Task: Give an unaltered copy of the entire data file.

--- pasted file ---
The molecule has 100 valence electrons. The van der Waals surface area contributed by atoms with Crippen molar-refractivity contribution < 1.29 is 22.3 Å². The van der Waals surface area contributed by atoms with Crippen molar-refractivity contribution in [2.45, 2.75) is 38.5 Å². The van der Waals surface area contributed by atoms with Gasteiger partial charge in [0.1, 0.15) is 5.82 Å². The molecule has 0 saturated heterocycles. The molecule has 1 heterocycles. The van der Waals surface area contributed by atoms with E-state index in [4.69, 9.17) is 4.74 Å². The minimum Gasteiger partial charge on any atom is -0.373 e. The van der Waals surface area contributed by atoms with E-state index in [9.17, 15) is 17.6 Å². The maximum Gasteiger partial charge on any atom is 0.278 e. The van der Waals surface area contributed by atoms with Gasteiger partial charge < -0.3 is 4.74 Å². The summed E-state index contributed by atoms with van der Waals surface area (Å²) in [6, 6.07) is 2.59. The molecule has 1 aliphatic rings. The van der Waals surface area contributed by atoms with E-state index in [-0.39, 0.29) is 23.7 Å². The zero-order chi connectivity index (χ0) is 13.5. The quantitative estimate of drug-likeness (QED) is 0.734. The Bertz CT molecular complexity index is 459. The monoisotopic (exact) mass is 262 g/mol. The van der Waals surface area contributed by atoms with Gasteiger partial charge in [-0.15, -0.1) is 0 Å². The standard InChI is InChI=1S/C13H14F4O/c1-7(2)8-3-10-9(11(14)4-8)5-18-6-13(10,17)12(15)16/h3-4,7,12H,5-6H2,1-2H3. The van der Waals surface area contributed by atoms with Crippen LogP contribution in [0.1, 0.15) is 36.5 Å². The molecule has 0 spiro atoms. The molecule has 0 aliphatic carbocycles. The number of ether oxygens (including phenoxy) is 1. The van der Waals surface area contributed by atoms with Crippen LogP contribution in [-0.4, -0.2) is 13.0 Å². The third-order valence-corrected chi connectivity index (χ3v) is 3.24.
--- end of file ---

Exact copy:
The molecule has 100 valence electrons. The van der Waals surface area contributed by atoms with Crippen molar-refractivity contribution < 1.29 is 22.3 Å². The van der Waals surface area contributed by atoms with Crippen molar-refractivity contribution in [2.45, 2.75) is 38.5 Å². The van der Waals surface area contributed by atoms with Gasteiger partial charge in [0.1, 0.15) is 5.82 Å². The molecule has 0 saturated heterocycles. The molecule has 1 heterocycles. The van der Waals surface area contributed by atoms with E-state index in [4.69, 9.17) is 4.74 Å². The minimum Gasteiger partial charge on any atom is -0.373 e. The van der Waals surface area contributed by atoms with E-state index in [9.17, 15) is 17.6 Å². The maximum Gasteiger partial charge on any atom is 0.278 e. The van der Waals surface area contributed by atoms with Gasteiger partial charge < -0.3 is 4.74 Å². The summed E-state index contributed by atoms with van der Waals surface area (Å²) in [6, 6.07) is 2.59. The molecule has 1 aliphatic rings. The van der Waals surface area contributed by atoms with E-state index in [-0.39, 0.29) is 23.7 Å². The zero-order chi connectivity index (χ0) is 13.5. The quantitative estimate of drug-likeness (QED) is 0.734. The Bertz CT molecular complexity index is 459. The monoisotopic (exact) mass is 262 g/mol. The van der Waals surface area contributed by atoms with Gasteiger partial charge in [-0.15, -0.1) is 0 Å². The standard InChI is InChI=1S/C13H14F4O/c1-7(2)8-3-10-9(11(14)4-8)5-18-6-13(10,17)12(15)16/h3-4,7,12H,5-6H2,1-2H3. The van der Waals surface area contributed by atoms with Crippen LogP contribution in [0.1, 0.15) is 36.5 Å². The molecule has 0 spiro atoms. The molecule has 0 aliphatic carbocycles. The number of ether oxygens (including phenoxy) is 1. The van der Waals surface area contributed by atoms with Crippen LogP contribution in [-0.4, -0.2) is 13.0 Å². The third-order valence-corrected chi connectivity index (χ3v) is 3.24.